Minor League Presidents
But the presidents of seven of those minor leagues decided they could not stand by and get run over. It was time to stand up and be counted.
No one stood taller than Patrick T. Powers, president of the Eastern League, and a man who knew his way around in the big time of baseball. When the group got together for the original organizing meeting in Chicago on Sept. 5, 1901, they wasted no time in selecting Powers as the first president.
Powers quickly gave the organization a name -- the National Association of Professional Baseball Leagues, Inc. It is still the official corporate name to this day, although the organization switched to the less cumbersome and better understood title of “Minor League Baseball” a few years ago.
While the group of seven were ready to take on the all-powerful National League, they knew they didn’t have much leverage in the battle. That’s why they turned to Powers.
He was not a true “insider” in the National League at the time, but he had the respect of those who were. In his earlier years, Powers had worked for the New York team and developed a reputation for integrity. Along the way, he had become an expert on rules in the governing of the sport, while honing his skills as a negotiator.
More than that, Powers had been active in New York City in the entertainment business, which put him in contact with many of leaders in Major League baseball. Powers operated out of Madison Square Garden with a variety of public amusement enterprises, including bicycle races, which were quite popular at the time.
The presence of Powers in the leadership of the National Association earned instant respect for the new organization, and convinced many in Major League Baseball that it could be worth supporting.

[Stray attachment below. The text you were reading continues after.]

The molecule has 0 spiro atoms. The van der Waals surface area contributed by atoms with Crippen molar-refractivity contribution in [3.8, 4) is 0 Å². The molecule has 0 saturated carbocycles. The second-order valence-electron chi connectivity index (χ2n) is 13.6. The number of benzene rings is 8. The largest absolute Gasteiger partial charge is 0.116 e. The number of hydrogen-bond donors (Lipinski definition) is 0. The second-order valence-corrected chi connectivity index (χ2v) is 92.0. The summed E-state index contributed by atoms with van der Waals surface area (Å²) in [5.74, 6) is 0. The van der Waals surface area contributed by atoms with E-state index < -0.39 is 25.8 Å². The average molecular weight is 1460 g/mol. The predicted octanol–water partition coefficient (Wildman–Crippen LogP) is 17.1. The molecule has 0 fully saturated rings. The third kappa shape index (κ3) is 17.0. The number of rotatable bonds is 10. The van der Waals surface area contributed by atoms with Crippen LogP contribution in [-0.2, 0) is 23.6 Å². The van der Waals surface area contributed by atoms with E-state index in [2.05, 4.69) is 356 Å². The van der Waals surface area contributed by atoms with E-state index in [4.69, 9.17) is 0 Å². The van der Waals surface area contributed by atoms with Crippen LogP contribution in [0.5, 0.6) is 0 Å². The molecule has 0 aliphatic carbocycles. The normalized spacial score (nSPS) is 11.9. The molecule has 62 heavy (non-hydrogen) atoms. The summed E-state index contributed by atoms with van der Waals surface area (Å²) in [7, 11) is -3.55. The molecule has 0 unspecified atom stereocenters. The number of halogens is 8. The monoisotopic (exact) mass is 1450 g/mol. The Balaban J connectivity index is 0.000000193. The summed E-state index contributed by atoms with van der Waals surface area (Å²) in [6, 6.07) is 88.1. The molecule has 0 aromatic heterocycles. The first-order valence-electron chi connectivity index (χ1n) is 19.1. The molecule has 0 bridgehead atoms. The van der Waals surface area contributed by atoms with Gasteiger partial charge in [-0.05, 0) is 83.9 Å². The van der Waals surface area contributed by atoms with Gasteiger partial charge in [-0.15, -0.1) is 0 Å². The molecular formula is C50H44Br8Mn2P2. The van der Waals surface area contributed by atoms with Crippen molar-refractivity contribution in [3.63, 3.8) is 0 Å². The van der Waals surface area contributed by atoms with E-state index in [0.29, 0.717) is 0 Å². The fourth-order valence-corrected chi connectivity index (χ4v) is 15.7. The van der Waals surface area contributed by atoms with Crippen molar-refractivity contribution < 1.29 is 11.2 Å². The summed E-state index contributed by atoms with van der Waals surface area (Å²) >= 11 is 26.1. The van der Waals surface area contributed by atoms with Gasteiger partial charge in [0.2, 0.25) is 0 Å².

Powers and the others knew that a high priority had to be getting the National League to restore the National Agreement, which would give protection to all leagues involved, particularly in the key areas of contracts and territorial rights. The National League had ended this agreement as part of its war with the American League.
But the achievements that came out of this new union were lengthy and impressive. The NAPBL set up standards for a player draft, a classification system for the different levels of leagues, a reserve list to limit the number of players for each team, and also a salary structure -- plus territorial and contract protection. All remain integral in the structure of the game today.
Powers gave solid leadership to Minor League Baseball, but did not serve a lengthy tenure. He had remained as president of the Eastern League -- which would become the International. A new war was heating up with the creation of the Federal League, a would-be major.
Many of the club owners whom Powers had brought into the game became involved, and wanted the league to become an independent. While many observers believe that Powers’ beliefs remained strongly behind the NAPBL, he felt an obligation to the members of his league. He felt the conflict of interest required his resignation as head of Minor League Baseball, and he terminated his presidency in 1909.